Wednesday, January 30, 2013

Top Gear Style

Top Gear Style by Savage Land Pictures
Top Gear Style, a photo by Savage Land Pictures on Flickr.

Jeremy Clarkson had nothing on me today! Yep, after a hyper-car Photo shoot today I was treated to a set of keys to the drivers seat of the Maserati MC12. Talk about a day you will never forget.

As for the experience of sitting inside Maserati's masterpiece...I'm still trying to take it all in. The door opened with a beautiful percussive click . Stepping inside is like climbing into a fighter jet, both flexibility and balance play a important roll. Once inside the seat is so contoured that you instantly slide back into race position; the MC12 fits like a glove.

Staring at the massive gauges and holding on to that race spec GT wheel is a feeling of power I just can't yet put into words.

More on the photo shoot later, I have to wait for the medium format film to come back from the lab.

Tuesday, January 29, 2013

MEC Design SLS Roadster

The very first German MEC Design SLS Roadster, Part of a recent commission I did.
Shot in Medium Format - Kodak Porta 160

I have to say I am really enjoying the new Mamiya, the internet does this image little justice, the detail in the carbon fiber rear diffuser at high-rez is unbelievable.  More from this series in the future.

Monday, January 28, 2013

Behind the scenes - a day at work

I'm currently working on another automotive project with a tuned Benz SLS. On my way back to the lot from reloading film in the Mamiya, I decided to snap a pic from the cell of the DSLR setup and the 1,600 watt lighting array. The lighting was set up wide due to the 8mm lens.

More on this in the future :)

Wednesday, January 16, 2013

Exploring Medium Format Photography



I’ll admit it’s been a very long time since I have worked with film camera’s and back then I never really had the best 35mm equipment. So like many people of this era, when digital cameras came I made the switch and didn't look back… well that was until recently. A few post ago I stated that I had picked up a Mamiya RB67 Pro S Medium Format Camera, well today I got my first roll of film back and suddenly everything those “film purists” have said about “film vs digital” on photography forums made sense… Film, especially IMAX sized medium format film has a stunning dynamic range and color consistency that I just haven’t seen in DSLR.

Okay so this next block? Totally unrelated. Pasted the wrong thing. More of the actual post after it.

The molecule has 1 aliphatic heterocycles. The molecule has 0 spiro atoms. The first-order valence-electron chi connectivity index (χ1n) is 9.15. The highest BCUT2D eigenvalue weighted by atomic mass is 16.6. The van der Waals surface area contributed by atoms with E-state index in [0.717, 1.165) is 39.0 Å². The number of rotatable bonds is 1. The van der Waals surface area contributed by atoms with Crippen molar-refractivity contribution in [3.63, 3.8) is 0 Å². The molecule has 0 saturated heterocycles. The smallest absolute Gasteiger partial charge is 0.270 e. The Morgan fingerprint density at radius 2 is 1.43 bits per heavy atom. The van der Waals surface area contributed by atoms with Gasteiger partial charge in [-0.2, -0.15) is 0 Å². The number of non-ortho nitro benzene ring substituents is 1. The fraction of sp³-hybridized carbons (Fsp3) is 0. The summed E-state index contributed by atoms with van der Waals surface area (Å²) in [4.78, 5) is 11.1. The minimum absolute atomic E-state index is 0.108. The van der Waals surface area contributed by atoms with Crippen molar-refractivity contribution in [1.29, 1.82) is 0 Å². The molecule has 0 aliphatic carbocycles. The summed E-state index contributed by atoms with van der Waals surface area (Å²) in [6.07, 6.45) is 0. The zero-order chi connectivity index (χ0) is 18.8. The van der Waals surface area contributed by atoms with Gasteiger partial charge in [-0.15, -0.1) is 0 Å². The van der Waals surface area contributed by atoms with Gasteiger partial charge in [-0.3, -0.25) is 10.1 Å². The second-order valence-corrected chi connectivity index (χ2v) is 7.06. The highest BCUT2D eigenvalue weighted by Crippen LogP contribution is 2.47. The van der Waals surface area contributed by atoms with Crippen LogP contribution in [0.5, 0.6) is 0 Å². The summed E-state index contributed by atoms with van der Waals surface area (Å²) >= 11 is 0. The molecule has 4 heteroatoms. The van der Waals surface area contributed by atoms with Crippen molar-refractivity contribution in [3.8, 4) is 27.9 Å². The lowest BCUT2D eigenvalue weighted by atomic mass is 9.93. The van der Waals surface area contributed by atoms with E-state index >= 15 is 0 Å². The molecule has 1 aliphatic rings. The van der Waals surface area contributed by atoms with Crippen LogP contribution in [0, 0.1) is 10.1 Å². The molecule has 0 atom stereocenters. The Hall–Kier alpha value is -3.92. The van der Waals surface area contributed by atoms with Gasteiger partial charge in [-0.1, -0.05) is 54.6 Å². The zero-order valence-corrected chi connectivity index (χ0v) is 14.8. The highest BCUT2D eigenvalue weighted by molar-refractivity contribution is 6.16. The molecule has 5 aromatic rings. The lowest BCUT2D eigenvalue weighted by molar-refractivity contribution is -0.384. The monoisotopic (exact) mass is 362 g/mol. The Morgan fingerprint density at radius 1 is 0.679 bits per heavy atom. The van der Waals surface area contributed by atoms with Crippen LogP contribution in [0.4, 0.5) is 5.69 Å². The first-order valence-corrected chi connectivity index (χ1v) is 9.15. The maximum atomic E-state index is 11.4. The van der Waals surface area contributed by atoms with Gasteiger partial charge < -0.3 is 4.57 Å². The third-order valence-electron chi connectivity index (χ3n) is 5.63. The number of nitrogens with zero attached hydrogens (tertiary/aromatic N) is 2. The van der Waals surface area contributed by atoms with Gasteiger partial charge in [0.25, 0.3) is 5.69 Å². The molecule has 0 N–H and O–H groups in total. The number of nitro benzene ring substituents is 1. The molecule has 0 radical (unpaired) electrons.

(The image above is a comparison of 220 Medium Format Film to 35mm.)

Here are some shots below (click to see them bigger) that have no post color processing, this is the fundamental image:

Ferrari 458 - Medium Format

Red Ferrari 458 - Medium Format

I notice the reds on these Ferrari’s are so pure, there is no half shade of magenta on the car curves or pink hues under bright light, just pure red. Look at this comparison between my trusted 7D and RB67 blown up to 80%:

Close look RB vs 7D

Both of the shots above are completely untouched by post process, the detail and color on the RB is awesome.

Ferrari F430 - Medium Format

There are details in the shadows, subtle shades of grey and black that to the critical eye offer up so much more depth. Then there is the whole depth of field look that seems so unique, almost tilt shift like.

I’m stunned, I feel as if I have been both humbled and enlightened by a single roll of 220 Film.

This isn’t to say I won’t shoot digital anymore because there are certainly things that are not easy to do with film (or cost prohibitive) but I will say this a powerful tool for those really special shoots that demand a fine art feel about them. I will also say if it weren't for digital I would have no idea how the hell to really set up a medium format camera. Digital has helped me understand the effects of f-stops, shutter speeds and ISO because it's free to experiment and I could instantly see what worked well and what did not.  After years of trial and error I have a solid understanding of the fundamentals.